press OK. Congratulations you’ve made a color group. Though to get the AI to move. You need two more things.

First you need to add a piece of script to your AI.

Type exactly the fallowing two lines for key/value:

script_forceColor
r

now if you look at your trigger/cover nodes you’ll see that you have a key/value that reads

script_color_allies
r0

this means that once triggered this is the first position your AI moves to and performs the action which in our case is to take cover.

NOTE: The “script_color_allies” value of “r0” is the number in the sequence of triggers each AI[group] has if you want the AI to move again place another trigger and cover nodes with the same key/value and change “r0” to “r1” and so on and so on.

Well this is where I got hung up in the tutorial on the subject since there was absolutely no mention of anything else beyond this other than more scripting which was over my head.

If you load your map up now you have a retarded AI because things aren’t quite set up rite. You will have a world and an AI but he isn’t doing what you’ve set him up to do. He knows where to go its just he isn’t smart enough to get there on his own. Tisk tisk, stupid AIs…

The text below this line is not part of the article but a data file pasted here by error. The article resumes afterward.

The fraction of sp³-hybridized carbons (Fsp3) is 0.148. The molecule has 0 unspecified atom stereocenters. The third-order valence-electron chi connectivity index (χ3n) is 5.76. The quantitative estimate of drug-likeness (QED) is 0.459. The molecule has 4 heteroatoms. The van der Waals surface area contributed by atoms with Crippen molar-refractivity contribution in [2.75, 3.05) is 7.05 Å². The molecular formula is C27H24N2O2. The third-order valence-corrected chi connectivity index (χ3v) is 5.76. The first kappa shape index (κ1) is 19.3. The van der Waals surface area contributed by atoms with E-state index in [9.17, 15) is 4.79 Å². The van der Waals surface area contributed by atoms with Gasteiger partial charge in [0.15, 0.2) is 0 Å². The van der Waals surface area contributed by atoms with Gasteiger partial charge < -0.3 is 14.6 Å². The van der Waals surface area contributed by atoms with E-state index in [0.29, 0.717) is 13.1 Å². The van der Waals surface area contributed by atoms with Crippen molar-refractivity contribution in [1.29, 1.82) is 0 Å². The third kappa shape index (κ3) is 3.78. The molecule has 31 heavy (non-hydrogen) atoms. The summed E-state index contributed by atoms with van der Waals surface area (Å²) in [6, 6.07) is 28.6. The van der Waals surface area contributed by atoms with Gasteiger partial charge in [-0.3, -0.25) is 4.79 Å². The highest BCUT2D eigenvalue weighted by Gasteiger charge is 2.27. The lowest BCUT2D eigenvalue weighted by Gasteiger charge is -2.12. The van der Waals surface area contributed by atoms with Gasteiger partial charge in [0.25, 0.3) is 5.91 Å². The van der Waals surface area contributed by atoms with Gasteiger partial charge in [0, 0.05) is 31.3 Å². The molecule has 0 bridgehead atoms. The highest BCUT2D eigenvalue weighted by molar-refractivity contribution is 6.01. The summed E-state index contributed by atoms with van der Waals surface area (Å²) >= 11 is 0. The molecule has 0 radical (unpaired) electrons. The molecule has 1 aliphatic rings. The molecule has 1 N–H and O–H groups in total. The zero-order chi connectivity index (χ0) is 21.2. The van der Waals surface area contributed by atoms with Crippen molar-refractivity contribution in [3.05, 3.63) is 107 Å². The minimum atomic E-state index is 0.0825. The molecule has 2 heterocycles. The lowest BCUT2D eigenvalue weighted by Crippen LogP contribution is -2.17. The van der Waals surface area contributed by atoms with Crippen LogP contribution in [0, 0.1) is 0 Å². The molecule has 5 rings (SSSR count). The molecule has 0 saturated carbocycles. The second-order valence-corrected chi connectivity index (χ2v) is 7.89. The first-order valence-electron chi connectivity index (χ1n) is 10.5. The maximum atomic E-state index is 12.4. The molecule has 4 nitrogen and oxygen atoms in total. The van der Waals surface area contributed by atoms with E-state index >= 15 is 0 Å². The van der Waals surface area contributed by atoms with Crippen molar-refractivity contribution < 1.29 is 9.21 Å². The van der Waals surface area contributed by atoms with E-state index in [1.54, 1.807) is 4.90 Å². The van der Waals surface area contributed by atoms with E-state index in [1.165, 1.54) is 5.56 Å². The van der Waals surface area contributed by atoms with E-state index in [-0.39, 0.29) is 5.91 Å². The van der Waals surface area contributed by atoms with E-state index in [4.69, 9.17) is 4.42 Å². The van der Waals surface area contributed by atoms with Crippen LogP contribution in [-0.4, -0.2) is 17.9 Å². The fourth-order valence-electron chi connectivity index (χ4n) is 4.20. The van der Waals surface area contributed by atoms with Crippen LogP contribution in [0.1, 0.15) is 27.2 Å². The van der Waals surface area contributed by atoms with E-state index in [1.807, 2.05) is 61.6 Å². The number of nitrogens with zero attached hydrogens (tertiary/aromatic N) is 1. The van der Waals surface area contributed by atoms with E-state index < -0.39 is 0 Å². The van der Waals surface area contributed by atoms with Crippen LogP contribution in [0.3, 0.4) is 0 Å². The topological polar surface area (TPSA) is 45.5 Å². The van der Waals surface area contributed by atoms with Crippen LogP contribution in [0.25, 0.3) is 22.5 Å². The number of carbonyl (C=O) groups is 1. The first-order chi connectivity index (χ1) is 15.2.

Well the final piece of this puzzle is Pathnodes. A pathnode is basically an independent node which is placed in the map to guide AIs around between other nodes nodes. It’s like a landmark.

If you consider the biology of an ant colony they all move towards an objective though no one ant is smart enough to get there to do its job. Between points A and B are scent markers to guide them to their destination to do their job. Since pathnodes are something you cant see in game the concept is very similar however the process is much different.

Back in Radiant you need to create a path node [node>pathnode] in front of your AI about 5-10 units. Then copy it [Spacebar] a few dozen times every few units or so and be sure to spread them out.

Thankfully an AI is smart enough not to just move from pathnode to pathnode but unless you have enough to populate an area between cover he will just kind of stop at the lat one he knew how to get to.

If you want to specify a path for him to take create a narrow line of path nodes between him and the cover node though I recommend using at least 2 columns to get the job done or he might get lost and confused and turn around a few times. (this happened to me as I experimented with placement a bit)

Now short of lights and light volumes the map is ready to save and load. Congratulations you’re on your way to being a pro!


Map GSC

IMPORTANT EDIT:

well apparently i forgot something that is essential to the process, hey I'm human, if you don't have a valid GSC file in your raw/maps directory you can't trigger anything. you basically don't exist in the game past being a target and a camera.

you cant activate triggers or spawners and you will have no weapons unless they are picked up.

the most basic valid gsc file consists of the fallowing 3 lines:

main()
{
	maps\_load::main();
}


Sources: Modsonline.com